Los Angeles is cementing its place as a center for global commercial real estate investment.
In 2017 it overtook New York City in the world rankings, becoming the second most active investment market, with US$22.9 billion in transactions during the year. London was first while NYC dropped to third, with transaction volumes almost halving to US$20.9 billion.
But, Los Angeles’ climb towards the top of the investment league table is no one-off.
Sunny investment climate
LA has emerged as leader of the pack of city ‘Contenders’ that have been closing the gap on the ‘Big Seven’ (London, New York, Paris, Singapore, Tokyo, Hong Kong and Seoul), established world cities that have, traditionally, been the most successful in attracting global real estate investment.
These contenders are all starting to acquire many – or most – of the attributes of the top cities: gateway connectivity to their national and continental economies, effective metropolitan scale and market size, the trust of global capital, a diverse talent pool and multiple clustered specializations.
LA’s relative affordability and availability of product in comparison to other global gateway markets is key to its appeal for investors, especially foreign ones, says Pranav Sethuraman, Global Capital Markets Research with JLL. “Strength and diversity of the local economy” also plays a part, he adds.
City of attractions
Connectivity to the rest of the United States has been a crucial part of Los Angeles’ success in attracting investment in recent years. Increasingly the region’s port and airport have become main entry points for the Pacific Rim countries, with international passenger traffic rising 8.7 percent in 2017.
Size and economic strength are also critical factors. “With 10 million people living in LA, representing a quarter of California’s population, the market has metropolitan scale and market size to support healthy investment activity,” notes David Doupe, Americas Capital Markets with JLL. “Meanwhile, the LA economy is highly diversified, but also one of the largest in the U.S. in terms of output.”
So while Los Angeles was originally slower to recover from the recession than Northern California, its subsequent growth has been built on a broader industry base. “That provides a more sustainable economy, with no real single industry sector risk,” says Tom Bohlinger from JLL’s LA Capital Markets team.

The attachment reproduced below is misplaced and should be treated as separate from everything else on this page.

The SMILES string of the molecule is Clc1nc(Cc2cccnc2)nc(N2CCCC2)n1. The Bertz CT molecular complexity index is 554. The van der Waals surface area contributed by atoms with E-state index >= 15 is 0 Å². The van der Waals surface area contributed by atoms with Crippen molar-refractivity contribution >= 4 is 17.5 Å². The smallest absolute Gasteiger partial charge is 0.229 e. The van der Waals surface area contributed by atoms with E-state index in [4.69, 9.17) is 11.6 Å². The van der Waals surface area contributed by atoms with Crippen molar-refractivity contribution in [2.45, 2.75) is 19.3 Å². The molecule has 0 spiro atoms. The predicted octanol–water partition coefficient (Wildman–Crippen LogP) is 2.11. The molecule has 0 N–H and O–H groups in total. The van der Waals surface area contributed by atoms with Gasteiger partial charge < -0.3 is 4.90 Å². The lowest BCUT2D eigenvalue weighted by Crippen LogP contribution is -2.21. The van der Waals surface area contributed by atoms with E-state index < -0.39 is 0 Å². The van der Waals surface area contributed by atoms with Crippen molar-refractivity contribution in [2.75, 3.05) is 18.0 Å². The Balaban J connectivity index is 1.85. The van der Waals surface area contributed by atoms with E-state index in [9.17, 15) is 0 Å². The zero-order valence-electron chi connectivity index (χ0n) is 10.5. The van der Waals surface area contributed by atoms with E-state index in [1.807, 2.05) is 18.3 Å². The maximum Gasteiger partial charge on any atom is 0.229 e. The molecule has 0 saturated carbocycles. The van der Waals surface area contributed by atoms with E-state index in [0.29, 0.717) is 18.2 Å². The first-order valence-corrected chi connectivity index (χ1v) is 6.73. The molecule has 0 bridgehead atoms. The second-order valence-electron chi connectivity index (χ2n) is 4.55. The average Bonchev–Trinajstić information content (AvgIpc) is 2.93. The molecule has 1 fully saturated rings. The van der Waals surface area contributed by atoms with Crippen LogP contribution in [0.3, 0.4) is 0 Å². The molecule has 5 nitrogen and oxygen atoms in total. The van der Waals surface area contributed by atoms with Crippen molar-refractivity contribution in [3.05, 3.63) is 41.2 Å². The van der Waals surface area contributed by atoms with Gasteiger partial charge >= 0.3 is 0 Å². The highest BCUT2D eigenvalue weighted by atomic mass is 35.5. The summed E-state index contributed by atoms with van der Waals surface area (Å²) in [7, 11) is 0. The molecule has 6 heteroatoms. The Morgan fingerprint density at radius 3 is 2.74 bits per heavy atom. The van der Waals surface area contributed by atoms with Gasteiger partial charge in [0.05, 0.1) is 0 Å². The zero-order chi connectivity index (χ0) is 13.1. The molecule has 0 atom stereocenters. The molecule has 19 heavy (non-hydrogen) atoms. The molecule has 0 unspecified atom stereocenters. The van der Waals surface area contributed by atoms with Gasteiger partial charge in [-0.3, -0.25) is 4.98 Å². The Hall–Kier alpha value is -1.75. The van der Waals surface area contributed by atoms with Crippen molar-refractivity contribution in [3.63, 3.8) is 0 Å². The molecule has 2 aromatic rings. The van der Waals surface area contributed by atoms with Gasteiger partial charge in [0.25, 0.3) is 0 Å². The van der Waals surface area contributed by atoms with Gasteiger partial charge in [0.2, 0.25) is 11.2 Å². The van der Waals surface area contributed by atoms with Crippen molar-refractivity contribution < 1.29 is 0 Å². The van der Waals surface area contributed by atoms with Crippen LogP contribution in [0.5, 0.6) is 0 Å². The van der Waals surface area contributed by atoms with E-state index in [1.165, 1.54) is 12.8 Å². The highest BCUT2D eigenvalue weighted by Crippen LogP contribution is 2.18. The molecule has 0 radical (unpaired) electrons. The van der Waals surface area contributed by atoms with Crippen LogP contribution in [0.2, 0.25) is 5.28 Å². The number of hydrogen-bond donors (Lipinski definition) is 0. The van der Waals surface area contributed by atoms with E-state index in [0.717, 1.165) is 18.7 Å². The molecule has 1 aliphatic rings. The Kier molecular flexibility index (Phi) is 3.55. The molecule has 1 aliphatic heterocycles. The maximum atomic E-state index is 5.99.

In addition, Los Angeles has successfully groomed clusters of specialization, most notably in the tech, media and new media sectors, said Bohlinger noting major new commitments to the city from industry giants.
Investors are going to town
All of which is acting as a powerful lure for investors. “The industry mix affords more protection against volatile economic swings, providing more stable investment opportunities,” explains Doupe. “Transit and infrastructure developments are also supporting sustainable growth, which is another attractive quality for investors.”
Sovereign wealth funds – which typically access the market through joint venture partnerships with local operators to leverage their local market knowledge – have been especially active in targeting large core and core plus investments. Meanwhile, value-add equity and debt fund strategies represented over half the funds raised in 2017.
Investor activity has been broad-based, reflecting the city’s economic diversity. The industrial sector, which has been a powerhouse across the country, made up 30 percent of flows in 2017, with retail accounting for 17 percent and hotels six percent.
“The rise of ecommerce is driving demand for distributors throughout LA and the Inland Empire, and investment activity is following suit,” notes Doupe.
While office investment was strong in 2017, seeing 47 percent of the total flows, “there was a lack of office opportunities for the amount of capital hunting for properties,” he adds.
Prospects for 2018
And this will be a growing problem more broadly for potential investors in LA, with a lack of value add and diminishing core opportunities, says Bohlinger who says “the real challenge is going to be finding product.”
“As we’ve continued to see in the first quarter, there is an abundance of capital, but only a modest level of new offerings.”
Despite the supply constraints, and some record-setting prices (for example, the Westside’s record high price in some cases has exceeded US$1,200 per-square-foot), LA transaction volumes are likely to continue to grow at a moderate pace during the coming year – barring any sudden unexpected increase in interest rates.
“The potential for inflationary pressure caused by rising wages and record low unemployment pose a potential threat to economic growth,” notes Doupe. “Overall though, investors will continue to see LA as an attractive opportunity.”